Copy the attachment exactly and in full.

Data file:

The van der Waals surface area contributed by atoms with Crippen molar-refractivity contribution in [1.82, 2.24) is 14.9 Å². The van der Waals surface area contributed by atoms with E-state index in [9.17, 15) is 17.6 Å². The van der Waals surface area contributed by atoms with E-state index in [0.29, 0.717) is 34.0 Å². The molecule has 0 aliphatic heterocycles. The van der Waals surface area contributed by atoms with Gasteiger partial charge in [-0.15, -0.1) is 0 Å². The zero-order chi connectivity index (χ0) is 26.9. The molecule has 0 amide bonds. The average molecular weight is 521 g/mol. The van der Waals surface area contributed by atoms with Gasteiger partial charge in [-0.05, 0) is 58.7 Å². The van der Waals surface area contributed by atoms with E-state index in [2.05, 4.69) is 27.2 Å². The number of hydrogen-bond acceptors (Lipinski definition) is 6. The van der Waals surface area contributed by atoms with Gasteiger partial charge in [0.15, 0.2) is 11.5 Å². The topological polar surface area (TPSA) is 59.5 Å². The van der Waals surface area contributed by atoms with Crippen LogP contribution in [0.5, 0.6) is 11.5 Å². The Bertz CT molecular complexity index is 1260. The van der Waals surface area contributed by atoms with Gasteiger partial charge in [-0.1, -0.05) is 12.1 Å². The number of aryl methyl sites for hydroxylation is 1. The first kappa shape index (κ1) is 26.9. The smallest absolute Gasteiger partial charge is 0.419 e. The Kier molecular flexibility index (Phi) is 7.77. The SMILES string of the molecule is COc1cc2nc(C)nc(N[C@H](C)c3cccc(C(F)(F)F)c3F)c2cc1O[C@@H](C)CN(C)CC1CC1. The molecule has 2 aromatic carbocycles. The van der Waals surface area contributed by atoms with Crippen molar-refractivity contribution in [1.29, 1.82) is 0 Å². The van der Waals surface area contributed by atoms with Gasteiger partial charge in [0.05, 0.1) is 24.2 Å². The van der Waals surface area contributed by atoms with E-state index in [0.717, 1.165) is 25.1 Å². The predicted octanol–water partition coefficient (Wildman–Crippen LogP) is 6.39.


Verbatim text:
The van der Waals surface area contributed by atoms with Crippen molar-refractivity contribution in [1.82, 2.24) is 14.9 Å². The van der Waals surface area contributed by atoms with E-state index in [9.17, 15) is 17.6 Å². The van der Waals surface area contributed by atoms with E-state index in [0.29, 0.717) is 34.0 Å². The molecule has 0 aliphatic heterocycles. The van der Waals surface area contributed by atoms with Gasteiger partial charge in [-0.15, -0.1) is 0 Å². The zero-order chi connectivity index (χ0) is 26.9. The molecule has 0 amide bonds. The average molecular weight is 521 g/mol. The van der Waals surface area contributed by atoms with Gasteiger partial charge in [-0.05, 0) is 58.7 Å². The van der Waals surface area contributed by atoms with E-state index in [2.05, 4.69) is 27.2 Å². The number of hydrogen-bond acceptors (Lipinski definition) is 6. The van der Waals surface area contributed by atoms with Gasteiger partial charge in [0.15, 0.2) is 11.5 Å². The topological polar surface area (TPSA) is 59.5 Å². The van der Waals surface area contributed by atoms with Crippen LogP contribution in [0.5, 0.6) is 11.5 Å². The Bertz CT molecular complexity index is 1260. The van der Waals surface area contributed by atoms with Gasteiger partial charge in [-0.1, -0.05) is 12.1 Å². The number of aryl methyl sites for hydroxylation is 1. The first kappa shape index (κ1) is 26.9. The smallest absolute Gasteiger partial charge is 0.419 e. The Kier molecular flexibility index (Phi) is 7.77. The SMILES string of the molecule is COc1cc2nc(C)nc(N[C@H](C)c3cccc(C(F)(F)F)c3F)c2cc1O[C@@H](C)CN(C)CC1CC1. The molecule has 2 aromatic carbocycles. The van der Waals surface area contributed by atoms with Crippen molar-refractivity contribution in [1.29, 1.82) is 0 Å². The van der Waals surface area contributed by atoms with Gasteiger partial charge in [0.05, 0.1) is 24.2 Å². The van der Waals surface area contributed by atoms with E-state index in [0.717, 1.165) is 25.1 Å². The predicted octanol–water partition coefficient (Wildman–Crippen LogP) is 6.39.